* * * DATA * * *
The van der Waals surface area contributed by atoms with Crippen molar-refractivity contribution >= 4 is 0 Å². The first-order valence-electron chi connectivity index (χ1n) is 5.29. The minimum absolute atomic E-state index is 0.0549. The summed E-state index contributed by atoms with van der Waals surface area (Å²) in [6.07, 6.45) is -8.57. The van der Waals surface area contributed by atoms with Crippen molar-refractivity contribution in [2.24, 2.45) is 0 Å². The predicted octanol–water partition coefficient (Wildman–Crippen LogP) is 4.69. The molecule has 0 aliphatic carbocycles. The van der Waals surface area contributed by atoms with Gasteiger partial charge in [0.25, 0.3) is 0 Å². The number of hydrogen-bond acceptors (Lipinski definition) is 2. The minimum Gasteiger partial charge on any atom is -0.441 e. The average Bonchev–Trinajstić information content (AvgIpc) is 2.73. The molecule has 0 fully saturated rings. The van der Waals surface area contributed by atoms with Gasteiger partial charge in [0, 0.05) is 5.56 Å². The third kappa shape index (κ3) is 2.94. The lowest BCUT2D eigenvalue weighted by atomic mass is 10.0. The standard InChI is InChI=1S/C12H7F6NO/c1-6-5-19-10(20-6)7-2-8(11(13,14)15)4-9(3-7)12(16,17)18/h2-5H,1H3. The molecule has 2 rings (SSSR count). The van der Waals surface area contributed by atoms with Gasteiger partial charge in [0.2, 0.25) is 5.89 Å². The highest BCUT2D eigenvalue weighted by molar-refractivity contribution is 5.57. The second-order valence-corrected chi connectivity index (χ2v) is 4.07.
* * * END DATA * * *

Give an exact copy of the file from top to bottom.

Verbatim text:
The van der Waals surface area contributed by atoms with Crippen molar-refractivity contribution >= 4 is 0 Å². The first-order valence-electron chi connectivity index (χ1n) is 5.29. The minimum absolute atomic E-state index is 0.0549. The summed E-state index contributed by atoms with van der Waals surface area (Å²) in [6.07, 6.45) is -8.57. The van der Waals surface area contributed by atoms with Crippen molar-refractivity contribution in [2.24, 2.45) is 0 Å². The predicted octanol–water partition coefficient (Wildman–Crippen LogP) is 4.69. The molecule has 0 aliphatic carbocycles. The van der Waals surface area contributed by atoms with Gasteiger partial charge in [0.25, 0.3) is 0 Å². The number of hydrogen-bond acceptors (Lipinski definition) is 2. The minimum Gasteiger partial charge on any atom is -0.441 e. The average Bonchev–Trinajstić information content (AvgIpc) is 2.73. The molecule has 0 fully saturated rings. The van der Waals surface area contributed by atoms with Gasteiger partial charge in [0, 0.05) is 5.56 Å². The third kappa shape index (κ3) is 2.94. The lowest BCUT2D eigenvalue weighted by atomic mass is 10.0. The standard InChI is InChI=1S/C12H7F6NO/c1-6-5-19-10(20-6)7-2-8(11(13,14)15)4-9(3-7)12(16,17)18/h2-5H,1H3. The molecule has 2 rings (SSSR count). The van der Waals surface area contributed by atoms with Gasteiger partial charge in [0.2, 0.25) is 5.89 Å². The highest BCUT2D eigenvalue weighted by molar-refractivity contribution is 5.57. The second-order valence-corrected chi connectivity index (χ2v) is 4.07.